Archeologists don’t usually get too excited about ancient artifacts dug up during construction work in Athens, but this Hermes head might be different.
A mere 1.3 meters (4.3 feet) under the pavement in Athens’ busy Aiolos Street pedestrian area, workers found a sculpture, a Hermes head, while working on a sewer. The world learned about the find on Saturday when Mayor Kostas Bakoiannis, whose offices are nearby, posted a photo of the artifact on Facebook and wrote “Unique Athens.”
Ancient finds in central Athens are not necessarily unusual for archaeologists, Elsi Spathari told DW.
The Greek archaeologist, who for years took part in excavations in the streets of Athens, said even today, heads large and small, statues, vases or graves are discovered, often at a depth of only 35 centimeters. “But a find as important as the Hermes head has not been made recently.”
Archeologists are currently examining the head for indications it was made by a well-known sculptor of the ancient world, which would be a sensation. They are keeping a lid on their work until the Culture Ministry gives its final expert opinion.
Spathari, who has written various books on antiquity, also refrained from speculation. “It is too soon to draw conclusions, but this head does indeed bear similarities to an important exhibit in the Benaki Museum in Athens,” she said, adding it would undoubtedly be special if the head came from the workshop of a well-known sculptor.
Basic construction material
According to a first assessment by the experts, the Greek god’s head used to rest on a square column that, in ancient Greece, was set up at street crossings: basically a signpost, as streets did not have names at that time. The marble head “depicts the god Hermes at a mature age and is original artwork dating from late 4th century BC or early 3rd century BC,” the Greek Culture Ministry said in a statement.
In Greek mythology, the winged messenger Hermes was the patron saint of travelers and merchants. It would not come as a surprise if a column topped by a Hermes bust had stood at a crossroads near what was the commercial center about 2,500 years ago in what is today the city’s historic center.
The head found on Aiolos Street, which connects the central Omonia Square with the Old Town and offers a magnificent view of the Acropolis, was “used as a common building material in a wall that served as a water supply, perhaps to support a water pipe,” Spathari said. “During the Christianization of Greece, antique steles, heads or statues were often used as building materials for maintenance work on streets.”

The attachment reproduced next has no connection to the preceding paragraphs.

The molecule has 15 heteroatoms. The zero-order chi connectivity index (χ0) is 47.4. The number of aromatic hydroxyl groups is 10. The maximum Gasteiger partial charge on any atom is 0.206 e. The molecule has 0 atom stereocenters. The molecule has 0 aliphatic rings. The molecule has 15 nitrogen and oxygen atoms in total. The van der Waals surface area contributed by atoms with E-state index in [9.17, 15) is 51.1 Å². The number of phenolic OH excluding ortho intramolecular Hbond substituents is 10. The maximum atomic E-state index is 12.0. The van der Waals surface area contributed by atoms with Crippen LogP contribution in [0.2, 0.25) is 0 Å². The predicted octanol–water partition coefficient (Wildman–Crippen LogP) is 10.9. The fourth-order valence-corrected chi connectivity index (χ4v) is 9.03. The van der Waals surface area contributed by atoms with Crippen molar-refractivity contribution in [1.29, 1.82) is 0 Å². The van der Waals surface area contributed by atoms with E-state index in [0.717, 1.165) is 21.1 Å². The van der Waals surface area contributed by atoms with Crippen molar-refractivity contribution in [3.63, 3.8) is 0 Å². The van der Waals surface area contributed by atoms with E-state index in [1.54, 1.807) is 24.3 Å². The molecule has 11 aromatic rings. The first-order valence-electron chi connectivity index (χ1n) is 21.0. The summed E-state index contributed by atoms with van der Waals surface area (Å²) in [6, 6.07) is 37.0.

Archeological collection in subway stations
During the construction of the Athens subway years before the city hosted the 2004 Olympic Games, many very interesting finds were unearthed in the city center. The archeologists who kept a close eye on the underground construction work in a project that spanned about 70,000 square meters were delighted — in the past, such extensive underground excavations were simply impossible in Athens, one of the most densely built-up cities in Europe.
Quite a few accidental finds in Athens are lost forever, as construction workers can often be quick to cover up any ancient artifacts they come across during new construction or maintenance work, sometimes even with concrete, to prevent archeological authorities from stopping construction. The authorities are known to take their time to check whether excavations might be worthwhile or whether construction can continue — a horror scenario for the building owners, who stand to lose a lot of money.
Countless times, archeologists have halted the excavation work that crisscrossed the Greek capital for years. They found almost completely preserved ground plans of ancient or Byzantine districts, streets, sewers and cemeteries. To date, the layers of earth beneath the city of Athens have provided some 50,000 finds, including statues, mosaic floors, urns, vessels and everyday tools.
The most extraordinary items found during the construction of the metro are exhibited in various Athens museums, including of course the Archeological Museum. Others are showcased in select downtown subways and train stations not far from where they were originally found — a very special experience for passengers waiting for the next train.